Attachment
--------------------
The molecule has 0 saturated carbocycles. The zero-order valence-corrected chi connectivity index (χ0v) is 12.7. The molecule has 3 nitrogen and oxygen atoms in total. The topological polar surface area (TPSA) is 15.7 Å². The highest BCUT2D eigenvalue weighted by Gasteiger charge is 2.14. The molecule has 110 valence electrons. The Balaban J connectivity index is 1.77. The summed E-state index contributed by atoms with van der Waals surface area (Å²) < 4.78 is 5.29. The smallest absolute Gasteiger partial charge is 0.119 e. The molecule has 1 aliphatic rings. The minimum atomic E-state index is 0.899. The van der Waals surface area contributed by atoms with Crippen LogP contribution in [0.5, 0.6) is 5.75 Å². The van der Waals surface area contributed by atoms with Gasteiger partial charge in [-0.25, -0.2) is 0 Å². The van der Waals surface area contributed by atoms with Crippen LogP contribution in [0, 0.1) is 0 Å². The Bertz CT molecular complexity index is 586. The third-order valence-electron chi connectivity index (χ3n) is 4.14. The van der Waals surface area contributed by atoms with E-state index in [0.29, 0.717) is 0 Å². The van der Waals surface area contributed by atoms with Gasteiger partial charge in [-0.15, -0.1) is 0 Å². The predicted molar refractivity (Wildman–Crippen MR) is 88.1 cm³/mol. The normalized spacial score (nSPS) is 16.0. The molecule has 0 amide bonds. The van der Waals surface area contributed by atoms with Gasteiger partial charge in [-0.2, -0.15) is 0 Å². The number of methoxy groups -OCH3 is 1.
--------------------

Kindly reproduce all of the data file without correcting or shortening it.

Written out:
The molecule has 0 saturated carbocycles. The zero-order valence-corrected chi connectivity index (χ0v) is 12.7. The molecule has 3 nitrogen and oxygen atoms in total. The topological polar surface area (TPSA) is 15.7 Å². The highest BCUT2D eigenvalue weighted by Gasteiger charge is 2.14. The molecule has 110 valence electrons. The Balaban J connectivity index is 1.77. The summed E-state index contributed by atoms with van der Waals surface area (Å²) < 4.78 is 5.29. The smallest absolute Gasteiger partial charge is 0.119 e. The molecule has 1 aliphatic rings. The minimum atomic E-state index is 0.899. The van der Waals surface area contributed by atoms with Crippen LogP contribution in [0.5, 0.6) is 5.75 Å². The van der Waals surface area contributed by atoms with Gasteiger partial charge in [-0.25, -0.2) is 0 Å². The van der Waals surface area contributed by atoms with Crippen LogP contribution in [0, 0.1) is 0 Å². The Bertz CT molecular complexity index is 586. The third-order valence-electron chi connectivity index (χ3n) is 4.14. The van der Waals surface area contributed by atoms with E-state index in [0.29, 0.717) is 0 Å². The van der Waals surface area contributed by atoms with Gasteiger partial charge in [-0.15, -0.1) is 0 Å². The predicted molar refractivity (Wildman–Crippen MR) is 88.1 cm³/mol. The normalized spacial score (nSPS) is 16.0. The molecule has 0 amide bonds. The van der Waals surface area contributed by atoms with Gasteiger partial charge in [-0.2, -0.15) is 0 Å². The number of methoxy groups -OCH3 is 1.